How many elements are in the periodic table? Who created the periodic table? What are two metalloids? How many metals are there?
How many elements are in the periodic table? Who created the periodic table?
What are two metalloids? How many metals are there?
The periodic table is a systematic arrangement of chemical elements, ordered by their atomic numbers and hence electron configuration. Various properties can be generalized simply based on the periodic table. There are trends in atomic size, ionization energy, electron affinity, and metallic property. These properties result from the electronic properties of elements, and are a natural consequence of their periodic arrangement.
While he was not the first to create a table of elements, Dmitri Mendeleev often gets credit for the first periodic table. Mendeleev arranged the elements in order of increasing atomic weights, and what is unique about his periodic table is that he left blanks for elements that weren't discovered during his time, but that he believed to exist based on properties of known elements and patterns arising from his table. Upon discovery of the nucleus—protons and neutrons—and further discoveries in quantum mechanics, the periodic table was revised to reflect an order by atomic number instead of by weight.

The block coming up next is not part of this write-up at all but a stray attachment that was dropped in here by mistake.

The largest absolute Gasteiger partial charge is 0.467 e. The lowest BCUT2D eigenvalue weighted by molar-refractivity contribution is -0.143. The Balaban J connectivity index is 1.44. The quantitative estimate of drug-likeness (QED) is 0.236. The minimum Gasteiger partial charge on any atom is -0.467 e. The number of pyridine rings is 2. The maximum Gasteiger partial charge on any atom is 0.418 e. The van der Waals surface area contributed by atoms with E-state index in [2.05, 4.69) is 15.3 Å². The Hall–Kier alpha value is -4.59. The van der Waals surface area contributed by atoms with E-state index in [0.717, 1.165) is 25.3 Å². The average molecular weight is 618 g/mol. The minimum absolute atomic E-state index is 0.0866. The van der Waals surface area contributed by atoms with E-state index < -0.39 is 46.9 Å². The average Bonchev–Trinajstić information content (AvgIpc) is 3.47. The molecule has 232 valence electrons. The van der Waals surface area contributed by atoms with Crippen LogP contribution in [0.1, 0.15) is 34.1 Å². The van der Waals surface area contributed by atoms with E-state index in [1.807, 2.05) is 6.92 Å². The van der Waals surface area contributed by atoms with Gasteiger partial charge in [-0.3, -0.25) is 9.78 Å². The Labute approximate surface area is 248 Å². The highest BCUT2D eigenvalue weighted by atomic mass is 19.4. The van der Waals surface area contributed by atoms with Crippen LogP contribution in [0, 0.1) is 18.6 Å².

The periodic table is divided into various categories—outermost valence shell (which includes s, p, d, and f block elements) or metallic property. Metals are toward the left side of the periodic table and non-metals toward the right. An exception is hydrogen, which is put on the first column due to other properties, such as its tendency to form a +1 ion just like the others in that column. Metalloids are semi-conductors with both metallic and non-metallic properties and sit in between these two groups in a diagonal that includes boron and silicon. The current periodic table has eight metalloids. The number of metals and non-metals cannot be stated, as some elements with higher atomic numbers have not been thoroughly characterized yet. Following the trends, of the 118 elements, 92 must be metals, with the rest being either non-metals or metalloids.
In very recent times, four of the heavy elements—113, 115, 117, and 118—have been properly confirmed and named.